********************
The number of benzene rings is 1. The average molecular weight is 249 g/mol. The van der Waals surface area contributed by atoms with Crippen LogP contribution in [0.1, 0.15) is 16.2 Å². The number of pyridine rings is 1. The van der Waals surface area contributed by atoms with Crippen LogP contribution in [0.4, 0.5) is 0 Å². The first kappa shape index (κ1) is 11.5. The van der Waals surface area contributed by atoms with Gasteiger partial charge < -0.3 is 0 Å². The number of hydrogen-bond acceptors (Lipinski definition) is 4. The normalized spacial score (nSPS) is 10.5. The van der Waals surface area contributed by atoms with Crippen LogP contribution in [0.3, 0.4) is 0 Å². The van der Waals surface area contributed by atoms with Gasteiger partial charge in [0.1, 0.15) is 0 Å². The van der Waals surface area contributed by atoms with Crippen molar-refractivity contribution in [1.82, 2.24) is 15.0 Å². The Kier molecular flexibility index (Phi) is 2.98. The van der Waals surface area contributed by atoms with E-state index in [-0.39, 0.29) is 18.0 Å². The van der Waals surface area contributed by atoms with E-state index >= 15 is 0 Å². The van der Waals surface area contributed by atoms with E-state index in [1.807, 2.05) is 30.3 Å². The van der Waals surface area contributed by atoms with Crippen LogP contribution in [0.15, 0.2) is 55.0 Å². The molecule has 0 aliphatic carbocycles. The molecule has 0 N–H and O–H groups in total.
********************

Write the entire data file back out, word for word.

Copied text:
The number of benzene rings is 1. The average molecular weight is 249 g/mol. The van der Waals surface area contributed by atoms with Crippen LogP contribution in [0.1, 0.15) is 16.2 Å². The number of pyridine rings is 1. The van der Waals surface area contributed by atoms with Crippen LogP contribution in [0.4, 0.5) is 0 Å². The first kappa shape index (κ1) is 11.5. The van der Waals surface area contributed by atoms with Gasteiger partial charge < -0.3 is 0 Å². The number of hydrogen-bond acceptors (Lipinski definition) is 4. The normalized spacial score (nSPS) is 10.5. The van der Waals surface area contributed by atoms with Crippen LogP contribution in [0.3, 0.4) is 0 Å². The van der Waals surface area contributed by atoms with Gasteiger partial charge in [0.1, 0.15) is 0 Å². The van der Waals surface area contributed by atoms with Crippen molar-refractivity contribution in [1.82, 2.24) is 15.0 Å². The Kier molecular flexibility index (Phi) is 2.98. The van der Waals surface area contributed by atoms with E-state index in [-0.39, 0.29) is 18.0 Å². The van der Waals surface area contributed by atoms with E-state index >= 15 is 0 Å². The van der Waals surface area contributed by atoms with E-state index in [1.807, 2.05) is 30.3 Å². The van der Waals surface area contributed by atoms with Crippen LogP contribution in [0.15, 0.2) is 55.0 Å². The molecule has 0 aliphatic carbocycles. The molecule has 0 N–H and O–H groups in total.